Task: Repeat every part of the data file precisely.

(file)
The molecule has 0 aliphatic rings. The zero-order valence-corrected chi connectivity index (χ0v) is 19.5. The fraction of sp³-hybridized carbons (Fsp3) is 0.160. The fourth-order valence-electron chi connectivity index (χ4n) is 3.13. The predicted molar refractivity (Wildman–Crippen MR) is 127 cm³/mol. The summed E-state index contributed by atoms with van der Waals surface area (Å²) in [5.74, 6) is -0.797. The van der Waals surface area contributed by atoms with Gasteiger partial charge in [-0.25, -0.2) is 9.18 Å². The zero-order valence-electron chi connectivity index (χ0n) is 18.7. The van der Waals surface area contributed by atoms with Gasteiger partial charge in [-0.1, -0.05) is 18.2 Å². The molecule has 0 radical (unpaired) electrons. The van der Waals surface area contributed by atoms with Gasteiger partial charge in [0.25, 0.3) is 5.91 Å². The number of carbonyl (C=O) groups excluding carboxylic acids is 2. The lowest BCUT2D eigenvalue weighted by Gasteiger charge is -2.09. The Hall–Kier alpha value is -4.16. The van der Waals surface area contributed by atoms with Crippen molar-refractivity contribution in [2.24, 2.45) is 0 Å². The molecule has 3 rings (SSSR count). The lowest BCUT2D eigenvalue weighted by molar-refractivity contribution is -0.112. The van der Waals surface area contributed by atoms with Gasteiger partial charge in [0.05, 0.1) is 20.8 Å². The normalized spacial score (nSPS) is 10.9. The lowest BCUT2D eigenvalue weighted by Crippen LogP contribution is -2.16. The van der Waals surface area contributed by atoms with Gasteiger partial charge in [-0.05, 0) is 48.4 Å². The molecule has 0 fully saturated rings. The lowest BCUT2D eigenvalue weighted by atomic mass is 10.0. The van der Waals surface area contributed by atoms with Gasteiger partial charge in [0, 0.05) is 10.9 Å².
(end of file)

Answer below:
The molecule has 0 aliphatic rings. The zero-order valence-corrected chi connectivity index (χ0v) is 19.5. The fraction of sp³-hybridized carbons (Fsp3) is 0.160. The fourth-order valence-electron chi connectivity index (χ4n) is 3.13. The predicted molar refractivity (Wildman–Crippen MR) is 127 cm³/mol. The summed E-state index contributed by atoms with van der Waals surface area (Å²) in [5.74, 6) is -0.797. The van der Waals surface area contributed by atoms with Gasteiger partial charge in [-0.25, -0.2) is 9.18 Å². The zero-order valence-electron chi connectivity index (χ0n) is 18.7. The van der Waals surface area contributed by atoms with Gasteiger partial charge in [-0.1, -0.05) is 18.2 Å². The molecule has 0 radical (unpaired) electrons. The van der Waals surface area contributed by atoms with Gasteiger partial charge in [0.25, 0.3) is 5.91 Å². The number of carbonyl (C=O) groups excluding carboxylic acids is 2. The lowest BCUT2D eigenvalue weighted by Gasteiger charge is -2.09. The Hall–Kier alpha value is -4.16. The van der Waals surface area contributed by atoms with Crippen molar-refractivity contribution in [2.24, 2.45) is 0 Å². The molecule has 3 rings (SSSR count). The lowest BCUT2D eigenvalue weighted by molar-refractivity contribution is -0.112. The van der Waals surface area contributed by atoms with Gasteiger partial charge in [0.05, 0.1) is 20.8 Å². The normalized spacial score (nSPS) is 10.9. The lowest BCUT2D eigenvalue weighted by Crippen LogP contribution is -2.16. The van der Waals surface area contributed by atoms with Gasteiger partial charge in [-0.05, 0) is 48.4 Å². The molecule has 0 fully saturated rings. The lowest BCUT2D eigenvalue weighted by atomic mass is 10.0. The van der Waals surface area contributed by atoms with Gasteiger partial charge in [0, 0.05) is 10.9 Å².